Reply #15 - Apr 15th, 2014 at 3:12pm
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Jeff wrote on Apr 11th, 2014 at 7:00am:
By the definition of internet forum troll, Shiva is a troll.
You think she's here to advance the cause of liberty? Obviously not.
Maybe to convert libertarians to 'progressive' thinking? Perhaps.
What I see is constant attempts to derail any actual libertarian discussion.


I'm a guy not a woman which is the beginning of how wrong you are.

I absolutely support the Liberty of the Person and uncategorically oppose violations of the Right of Liberty. I oppose our immigration laws that deny the Right of Liberty of the person to relocate from one place to another place for peaceful purposes.

I support the Right of Liberty of a Person related to employment where they are not forced by economic coercion into accepting employment for less than it costs them to survive.

I support the Right of Liberty of the Person to be judged based upon their merits and not discriminated against by invidious stereotyping and prejudice.

I do believe that our government has a responsibility to mitigate the effects of the violation of the Inalienable Right of Liberty that are beyond it's ability to prevent.

I'm all about the Inalienable Right of Liberty and the protections of it and the mitigating of the effects of violations of our Inalienable Right of Liberty. Where I differ from many others is that I identify violations of our Inalienable Right of Liberty and believe our government has a requirement to address those violations by preventing them if it can and by mitigating the effects of the violations if it can't prevent them.

As for this thread there is a simple foundation for it. First of all the president has an obligation to address problems with the implentation of the law that are created by Congress. If Congress doesn't address the problems it creates then the president has to address those problems by executive order. The problems cannot just be ignored.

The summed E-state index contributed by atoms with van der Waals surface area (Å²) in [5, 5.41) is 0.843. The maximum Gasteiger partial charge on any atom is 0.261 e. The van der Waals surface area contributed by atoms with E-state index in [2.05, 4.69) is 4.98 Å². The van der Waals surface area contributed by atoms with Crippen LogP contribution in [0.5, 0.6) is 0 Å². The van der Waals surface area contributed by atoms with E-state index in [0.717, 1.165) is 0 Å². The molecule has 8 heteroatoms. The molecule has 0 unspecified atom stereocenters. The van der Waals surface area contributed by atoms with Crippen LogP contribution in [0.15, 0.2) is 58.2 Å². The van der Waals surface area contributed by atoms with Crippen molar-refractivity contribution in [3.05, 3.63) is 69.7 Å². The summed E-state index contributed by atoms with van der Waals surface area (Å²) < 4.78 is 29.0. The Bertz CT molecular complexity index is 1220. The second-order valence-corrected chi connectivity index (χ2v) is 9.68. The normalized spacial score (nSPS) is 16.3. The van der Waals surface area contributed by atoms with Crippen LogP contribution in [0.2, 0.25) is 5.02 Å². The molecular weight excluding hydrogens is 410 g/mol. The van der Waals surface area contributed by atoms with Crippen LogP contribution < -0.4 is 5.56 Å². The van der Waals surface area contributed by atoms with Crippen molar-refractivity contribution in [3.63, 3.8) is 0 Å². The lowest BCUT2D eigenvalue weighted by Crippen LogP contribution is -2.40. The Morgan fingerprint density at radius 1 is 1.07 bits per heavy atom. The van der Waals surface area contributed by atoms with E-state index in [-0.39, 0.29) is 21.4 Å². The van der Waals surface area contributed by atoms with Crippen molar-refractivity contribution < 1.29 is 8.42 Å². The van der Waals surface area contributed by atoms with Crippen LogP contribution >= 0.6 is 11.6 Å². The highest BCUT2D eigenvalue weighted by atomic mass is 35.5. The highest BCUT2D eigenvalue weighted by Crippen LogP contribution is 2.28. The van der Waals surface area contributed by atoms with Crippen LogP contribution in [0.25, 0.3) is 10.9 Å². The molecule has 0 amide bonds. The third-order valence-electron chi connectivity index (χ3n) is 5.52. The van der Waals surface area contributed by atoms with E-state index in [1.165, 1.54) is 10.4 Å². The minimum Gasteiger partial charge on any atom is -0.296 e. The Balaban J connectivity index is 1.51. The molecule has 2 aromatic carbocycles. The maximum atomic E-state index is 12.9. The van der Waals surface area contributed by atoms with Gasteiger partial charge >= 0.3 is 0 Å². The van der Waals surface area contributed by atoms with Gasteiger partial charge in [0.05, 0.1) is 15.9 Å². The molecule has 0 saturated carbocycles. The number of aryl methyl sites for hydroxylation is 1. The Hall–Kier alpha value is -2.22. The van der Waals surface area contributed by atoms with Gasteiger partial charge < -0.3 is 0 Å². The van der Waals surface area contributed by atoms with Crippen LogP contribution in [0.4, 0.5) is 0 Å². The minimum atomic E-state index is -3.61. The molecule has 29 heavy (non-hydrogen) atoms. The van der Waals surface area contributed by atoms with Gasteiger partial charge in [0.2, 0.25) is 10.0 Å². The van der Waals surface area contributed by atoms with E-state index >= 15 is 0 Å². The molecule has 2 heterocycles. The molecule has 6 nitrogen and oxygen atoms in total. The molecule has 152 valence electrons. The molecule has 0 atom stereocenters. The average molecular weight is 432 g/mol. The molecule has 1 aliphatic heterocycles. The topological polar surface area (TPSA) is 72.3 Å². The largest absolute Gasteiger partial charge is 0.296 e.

Next is that the reason that "Obamacare" exists is because people are forced to accept employment that does not provide adequate compensation in either wage or benefits necessary for them to receive the health care they need. If every company in the US, for example, provided group health insurance for their employees then no working person would require government intervention in the health care insurance industry. That is a fact.

Obamacare, as much as I object to how it addresses a problem created by private enterprise and the free market, is merely government mitigating a violation of the Right of Liberty of a person that is required by market forces (coercion) to accept employment that doesn't provide health insurance or the income required for the person to purchase private insurance.

Sorry, but I refuse to embrace the violations of the Right of Liberty of the Person by unscrupulous employers that under-pay for the labor of the person forcing a person to "operate at a loss" so the employer can "profit" by exploitation. Employment needs to be a "win-win" situation where both the enterprise and the individual "profit" from a mutually beneficial relationship. If that mutually beneficial relationship doesn't exist because of coercion on either side the the Right of Liberty is being violated.
  
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Jeff
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Re: changing a law means it must go back to congress, illegal for obamacar
Reply #16 - Apr 15th, 2014 at 4:23pm
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Shiva_TD wrote on Apr 15th, 2014 at 3:12pm:
As for this thread there is a simple foundation for it. First of all the president has an obligation to address problems with the implentation of the law that are created by Congress. If Congress doesn't address the problems it creates then the president has to address those problems by executive order. The problems cannot just be ignored.



Executive orders are not laws.
They are orders from the Chief Executive to his employees in the executive branch of government.
Exactly like orders from a CEO in the private sector, they do not reach outside the company, they simply have no authority there.

Obama should be issuing lots of executive orders, since his branch of the government looks to be in total disarray. But then , he doesn't seem to have a clue whats going on there, so maybe he shouldn't be issuing any orders, especially secret ones.